For many years, virtually all of the vehicles on American roads were passenger cars. These vehicles were known as sedans, station wagons and sports cars. While they varied in size, none of them could be confused with trucks in any way.
At that time, there was a small number of pick-up trucks and vans, and a modest number of larger trucks used primarily for transporting goods. This proportion of vehicles, with passenger cars being the clear majority, made the roads seem more wide open.
Beginning in the late 1990s, auto manufacturers began to offer another type of vehicle, which was much more like a truck than a passenger car, the sports utility vehicle (SUV). In fact, in North America, SUVs are considered to be a light trucks because they use the same platform as pick-up trucks.
A bad economy and the desire for lowered fuel consumption caused SUV sales to drop in the mid-2000s. But, some of these sales were recovered by selling a new type of car, the crossover. Crossovers look very much like SUVs, only they are built on a car platform instead of a truck platform. Improved fuel economy and car-like handling are two selling points for this sort of vehicle.
Whatever you call this kind of car, SUV or crossover, you have the same problem: it is nearly impossible to see over them if you are behind or to the side of them. As tall vehicles, they create a visibility problem.
Drivers in passengers cars can’t see over such vehicles when trapped behind them. It’s often difficult to determine whether there is traffic in front of the SUV or even whether the traffic light is red or green. This inability to see around many vehicles makes anticipation of and reaction to traffic patterns an onerous task.
The problem is even worse for bicyclists. When roads were filled with passenger cars, it was possible to look through the windows to see what was on the other side of the car. Doing so allowed the cyclist to determine whether any cars were coming towards him.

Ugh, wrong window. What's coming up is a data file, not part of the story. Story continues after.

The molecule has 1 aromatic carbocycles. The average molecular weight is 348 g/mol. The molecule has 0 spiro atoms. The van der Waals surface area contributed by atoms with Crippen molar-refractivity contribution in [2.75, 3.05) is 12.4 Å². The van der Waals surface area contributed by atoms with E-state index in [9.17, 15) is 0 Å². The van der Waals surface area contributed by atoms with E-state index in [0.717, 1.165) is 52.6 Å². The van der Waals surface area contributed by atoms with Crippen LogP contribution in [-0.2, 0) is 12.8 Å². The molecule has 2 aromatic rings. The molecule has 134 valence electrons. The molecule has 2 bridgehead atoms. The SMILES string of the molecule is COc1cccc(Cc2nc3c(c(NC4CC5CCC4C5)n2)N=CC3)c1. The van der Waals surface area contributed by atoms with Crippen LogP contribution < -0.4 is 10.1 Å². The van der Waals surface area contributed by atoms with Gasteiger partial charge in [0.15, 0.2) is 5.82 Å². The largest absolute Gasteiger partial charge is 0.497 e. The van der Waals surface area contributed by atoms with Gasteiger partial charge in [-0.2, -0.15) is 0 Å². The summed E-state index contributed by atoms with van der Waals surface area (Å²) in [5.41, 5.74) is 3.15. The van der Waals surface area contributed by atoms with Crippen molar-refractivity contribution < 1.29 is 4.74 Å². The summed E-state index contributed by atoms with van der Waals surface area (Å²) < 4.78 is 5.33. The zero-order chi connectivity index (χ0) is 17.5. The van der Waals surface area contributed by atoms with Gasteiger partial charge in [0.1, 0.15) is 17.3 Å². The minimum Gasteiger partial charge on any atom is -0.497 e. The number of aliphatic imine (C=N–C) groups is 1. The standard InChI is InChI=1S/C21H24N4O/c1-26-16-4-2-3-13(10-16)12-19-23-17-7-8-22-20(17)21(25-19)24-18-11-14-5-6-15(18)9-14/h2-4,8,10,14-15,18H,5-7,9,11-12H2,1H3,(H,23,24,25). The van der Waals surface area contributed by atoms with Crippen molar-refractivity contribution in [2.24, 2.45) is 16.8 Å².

Once SUVs became commonplace, no way existed to see what was on the other side of them. Due to the height of these vehicles, a cyclist trying to see around it would be looking at a door, not a window. This essentially blinds the cyclist to what is going on in the vicinity.
As if that weren’t bad enough, drivers of passenger cars near the cyclist and the SUVs can’t see around the SUVs either. So due to the increased number of behemoth vehicles on the roads, more vehicle operators are operating in the dark.
Needless to say, this is a very dangerous situation. Vehicle operators are risking life and limb every time they pass an SUV because they don’t really know what is on the other side awaiting them.
In an ideal world, truck-like vehicles like SUVs or their smaller cousins the crossover vehicles, would be discouraged or possibly even banned at certain times of the day, such as during rush hour. Removing these large vehicles from the roads would help to reduce accidents and traffic congestion.
It’s hard to comprehend the popularity of large truck-like vehicles for passenger use. Certainly some SUV owners use their vehicles to haul large items or to transport a very large family. But it’s difficult to believe that they have such needs on a daily basis.
Most SUV owners could drive a passenger car and utilize a trailer or rental vehicle for times when it’s necessary to haul things which won’t fit into a passenger car. And even if they have a large family, they could buy a hatchback or a large passenger vehicle. So ultimately, it’s not necessary to drive a huge vehicle on a daily basis.
With so many hazards on the road, cyclists don’t need one more. Perhaps the price of gas will further reduce the demand for enormous vehicles. Or maybe driving trends will just change, as all trends do, and smaller cars will come into vogue again.
Cycling advocates can put items like this on their agendas. Making streets more user friendly includes reduction of traffic congestion. It also includes both environmentally positive and healthier choices.
Rather than taking a back seat, cyclists can lead the way to a more prudent motor vehicle selection trend. They are in a perfect position to do so. Some cyclists do not drive, and in this way, they demonstrate a car-free life. But other cyclists are also drivers, and as such, they can venture to lead by example.